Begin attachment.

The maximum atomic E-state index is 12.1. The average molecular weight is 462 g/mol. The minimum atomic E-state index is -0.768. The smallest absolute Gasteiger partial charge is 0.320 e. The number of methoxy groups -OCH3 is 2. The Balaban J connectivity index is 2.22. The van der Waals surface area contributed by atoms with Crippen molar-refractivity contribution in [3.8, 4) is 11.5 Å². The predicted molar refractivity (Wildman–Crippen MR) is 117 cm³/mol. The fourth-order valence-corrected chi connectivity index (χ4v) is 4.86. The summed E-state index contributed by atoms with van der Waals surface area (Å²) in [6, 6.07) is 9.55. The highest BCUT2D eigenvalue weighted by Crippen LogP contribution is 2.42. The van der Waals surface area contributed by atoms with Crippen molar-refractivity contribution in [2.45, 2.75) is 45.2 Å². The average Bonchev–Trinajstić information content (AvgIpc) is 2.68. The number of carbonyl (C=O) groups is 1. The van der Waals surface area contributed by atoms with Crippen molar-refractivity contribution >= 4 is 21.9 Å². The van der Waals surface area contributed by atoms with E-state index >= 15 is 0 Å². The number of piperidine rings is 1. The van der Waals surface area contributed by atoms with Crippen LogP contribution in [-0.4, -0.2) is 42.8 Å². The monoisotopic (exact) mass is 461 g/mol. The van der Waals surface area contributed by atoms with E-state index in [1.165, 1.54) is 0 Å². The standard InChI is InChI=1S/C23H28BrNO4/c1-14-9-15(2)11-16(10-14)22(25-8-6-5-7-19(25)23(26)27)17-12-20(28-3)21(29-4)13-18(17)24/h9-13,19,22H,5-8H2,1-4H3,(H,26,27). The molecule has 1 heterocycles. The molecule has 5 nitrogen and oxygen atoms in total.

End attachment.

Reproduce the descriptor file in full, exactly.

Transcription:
The maximum atomic E-state index is 12.1. The average molecular weight is 462 g/mol. The minimum atomic E-state index is -0.768. The smallest absolute Gasteiger partial charge is 0.320 e. The number of methoxy groups -OCH3 is 2. The Balaban J connectivity index is 2.22. The van der Waals surface area contributed by atoms with Crippen molar-refractivity contribution in [3.8, 4) is 11.5 Å². The predicted molar refractivity (Wildman–Crippen MR) is 117 cm³/mol. The fourth-order valence-corrected chi connectivity index (χ4v) is 4.86. The summed E-state index contributed by atoms with van der Waals surface area (Å²) in [6, 6.07) is 9.55. The highest BCUT2D eigenvalue weighted by Crippen LogP contribution is 2.42. The van der Waals surface area contributed by atoms with Crippen molar-refractivity contribution in [2.45, 2.75) is 45.2 Å². The average Bonchev–Trinajstić information content (AvgIpc) is 2.68. The number of carbonyl (C=O) groups is 1. The van der Waals surface area contributed by atoms with Crippen molar-refractivity contribution >= 4 is 21.9 Å². The van der Waals surface area contributed by atoms with E-state index >= 15 is 0 Å². The number of piperidine rings is 1. The van der Waals surface area contributed by atoms with Crippen LogP contribution in [-0.4, -0.2) is 42.8 Å². The monoisotopic (exact) mass is 461 g/mol. The van der Waals surface area contributed by atoms with E-state index in [1.165, 1.54) is 0 Å². The standard InChI is InChI=1S/C23H28BrNO4/c1-14-9-15(2)11-16(10-14)22(25-8-6-5-7-19(25)23(26)27)17-12-20(28-3)21(29-4)13-18(17)24/h9-13,19,22H,5-8H2,1-4H3,(H,26,27). The molecule has 1 heterocycles. The molecule has 5 nitrogen and oxygen atoms in total.